**F. A da Costa, R. T. G. de Oliveira, G. M. Viswanathan**

This blog post was written in co-authorship with my physics department colleague Professor Francisco “Xico” Alexandre da Costa and Professor Roberto Teodoro Gurgel de Oliveira, of the UFRN mathematics department. Xico obtained his doctorate under Professor Sílvio Salinas at the University of São Paulo. Roberto was a student of Xico many years ago, but left physics to study mathematics at IMPA in Rio de Janeiro in 2010. During 2006–2007, Roberto and Xico had written up a short text in Portuguese that included the exact solution of the Ising model on the infinite square lattice using the method of fermion operators developed by Schultz, Mattis and Lieb. With the aim of learning this method, I adapted their text and expanded many of the calculations for my own convenience. I decided to post it on this blog since others might also find it interesting. I have previously written an introduction to the 2-D Ising model **here**, where I review a combinatorial method of solution.

**1. Introduction **

The spins in the Ising model can only take on two values, . This behavior is not unlike how the occupation number for some single particle state for fermions can only take on two values, . It thus makes sense to try to solve the Ising model via fermionization. This is what Schultz, Mattis and Lieb accomplished in their well-known paper of 1964. In turn, their method of solution is a simplified version of Bruria Kaufman’s spinor analysis method, which is in turn a simplification of Onsager’s original method.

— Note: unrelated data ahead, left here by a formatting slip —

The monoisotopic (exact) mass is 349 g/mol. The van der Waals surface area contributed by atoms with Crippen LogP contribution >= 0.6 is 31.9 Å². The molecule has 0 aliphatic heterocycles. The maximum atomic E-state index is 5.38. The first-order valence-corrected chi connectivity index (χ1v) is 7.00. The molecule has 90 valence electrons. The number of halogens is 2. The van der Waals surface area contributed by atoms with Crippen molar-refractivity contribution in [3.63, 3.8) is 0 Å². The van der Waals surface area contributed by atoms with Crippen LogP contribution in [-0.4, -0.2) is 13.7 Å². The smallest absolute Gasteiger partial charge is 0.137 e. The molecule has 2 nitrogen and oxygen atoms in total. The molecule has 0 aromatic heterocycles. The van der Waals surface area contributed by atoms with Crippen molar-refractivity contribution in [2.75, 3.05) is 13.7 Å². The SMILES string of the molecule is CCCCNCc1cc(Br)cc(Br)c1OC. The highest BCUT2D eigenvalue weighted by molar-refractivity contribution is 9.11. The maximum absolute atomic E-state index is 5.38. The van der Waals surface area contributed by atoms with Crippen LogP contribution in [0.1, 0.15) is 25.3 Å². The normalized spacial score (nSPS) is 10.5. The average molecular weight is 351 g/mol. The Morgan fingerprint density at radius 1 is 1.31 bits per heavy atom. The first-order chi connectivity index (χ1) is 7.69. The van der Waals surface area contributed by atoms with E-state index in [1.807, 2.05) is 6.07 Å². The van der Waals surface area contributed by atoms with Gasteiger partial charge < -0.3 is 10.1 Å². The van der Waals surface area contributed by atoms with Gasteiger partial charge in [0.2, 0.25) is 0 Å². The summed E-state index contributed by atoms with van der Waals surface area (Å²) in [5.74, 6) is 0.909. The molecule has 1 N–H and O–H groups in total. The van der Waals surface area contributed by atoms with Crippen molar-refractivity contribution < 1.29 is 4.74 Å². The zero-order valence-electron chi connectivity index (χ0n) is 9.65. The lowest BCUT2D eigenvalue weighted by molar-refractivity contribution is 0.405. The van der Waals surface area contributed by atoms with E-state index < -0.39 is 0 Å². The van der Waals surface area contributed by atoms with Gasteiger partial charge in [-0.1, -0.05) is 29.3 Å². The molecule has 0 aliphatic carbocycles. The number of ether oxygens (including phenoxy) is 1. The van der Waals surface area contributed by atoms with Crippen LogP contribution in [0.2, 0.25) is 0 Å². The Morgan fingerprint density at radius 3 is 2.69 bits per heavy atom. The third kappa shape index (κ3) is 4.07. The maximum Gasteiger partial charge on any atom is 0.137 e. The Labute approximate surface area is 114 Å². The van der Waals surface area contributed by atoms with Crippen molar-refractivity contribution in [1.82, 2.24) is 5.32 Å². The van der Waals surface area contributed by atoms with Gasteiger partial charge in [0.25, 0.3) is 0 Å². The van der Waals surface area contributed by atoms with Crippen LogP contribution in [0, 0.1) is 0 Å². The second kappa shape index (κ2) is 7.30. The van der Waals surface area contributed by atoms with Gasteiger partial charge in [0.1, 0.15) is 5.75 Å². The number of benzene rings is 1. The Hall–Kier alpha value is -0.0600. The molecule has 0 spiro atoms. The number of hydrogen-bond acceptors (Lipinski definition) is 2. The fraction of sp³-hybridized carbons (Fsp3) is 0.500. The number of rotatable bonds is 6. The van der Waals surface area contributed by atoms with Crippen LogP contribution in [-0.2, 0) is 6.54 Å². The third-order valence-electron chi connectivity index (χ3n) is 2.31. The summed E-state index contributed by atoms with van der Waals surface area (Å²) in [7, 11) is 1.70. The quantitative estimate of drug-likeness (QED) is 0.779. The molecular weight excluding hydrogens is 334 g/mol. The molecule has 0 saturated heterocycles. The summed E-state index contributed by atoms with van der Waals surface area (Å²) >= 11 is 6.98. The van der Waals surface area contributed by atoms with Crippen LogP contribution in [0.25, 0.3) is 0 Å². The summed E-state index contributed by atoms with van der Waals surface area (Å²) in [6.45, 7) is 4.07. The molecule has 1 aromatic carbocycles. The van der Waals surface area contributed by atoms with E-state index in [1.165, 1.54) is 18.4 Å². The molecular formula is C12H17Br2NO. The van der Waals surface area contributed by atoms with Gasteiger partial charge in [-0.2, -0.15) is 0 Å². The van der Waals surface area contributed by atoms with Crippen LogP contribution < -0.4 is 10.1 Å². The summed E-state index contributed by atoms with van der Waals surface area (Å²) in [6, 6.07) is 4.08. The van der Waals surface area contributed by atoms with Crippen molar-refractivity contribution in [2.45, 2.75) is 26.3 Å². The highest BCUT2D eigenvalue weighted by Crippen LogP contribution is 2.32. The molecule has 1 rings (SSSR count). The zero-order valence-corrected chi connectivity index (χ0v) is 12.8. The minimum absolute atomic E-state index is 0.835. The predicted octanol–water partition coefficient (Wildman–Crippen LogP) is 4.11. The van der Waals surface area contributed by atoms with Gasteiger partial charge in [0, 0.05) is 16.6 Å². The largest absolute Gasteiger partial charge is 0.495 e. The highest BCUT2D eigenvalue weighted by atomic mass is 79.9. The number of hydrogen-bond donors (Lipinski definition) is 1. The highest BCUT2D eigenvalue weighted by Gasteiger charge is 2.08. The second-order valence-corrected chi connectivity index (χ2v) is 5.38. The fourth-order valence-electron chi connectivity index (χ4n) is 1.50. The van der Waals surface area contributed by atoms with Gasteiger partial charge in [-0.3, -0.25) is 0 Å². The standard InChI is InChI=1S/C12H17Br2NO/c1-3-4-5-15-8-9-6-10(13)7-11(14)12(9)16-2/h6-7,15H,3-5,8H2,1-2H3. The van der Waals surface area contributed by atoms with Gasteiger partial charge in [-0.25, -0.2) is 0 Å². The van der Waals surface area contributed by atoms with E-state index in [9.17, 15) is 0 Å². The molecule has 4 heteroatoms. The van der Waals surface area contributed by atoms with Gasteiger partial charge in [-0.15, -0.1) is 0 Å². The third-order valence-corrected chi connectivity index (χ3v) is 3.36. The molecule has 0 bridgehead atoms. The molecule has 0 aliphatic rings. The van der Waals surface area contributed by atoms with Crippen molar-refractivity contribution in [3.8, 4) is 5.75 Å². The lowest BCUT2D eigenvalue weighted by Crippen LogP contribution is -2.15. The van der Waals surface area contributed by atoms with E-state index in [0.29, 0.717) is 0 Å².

We will proceed as follows. First we will set up the transfer matrix. Next we will reformulate it in terms of Pauli’s spin matrices for spin- particles. Recall that in quantum field theory boson creation and annihilation operators satisfy the well-known commutation relations of the quantum harmonic oscillator, whereas fermion operators satisfy analogous anticommutation relations. The spin annihilation and creation operators do not anticommute at distinct sites but instead commute, whereas fermion operators must anticommute at different sites. This problem of mixed commutation and anticommutation relations can be solved using a method known as the Jordan-Wigner transformation. This step completes the fermionic reformulation of the 2-D Ising model. To obtain the partition function in the thermodynamic limit, which is the largest eigenvalue of the transfer matrix, one diagonalizes the fermionized transfer matrix using appropriate canonical transformations.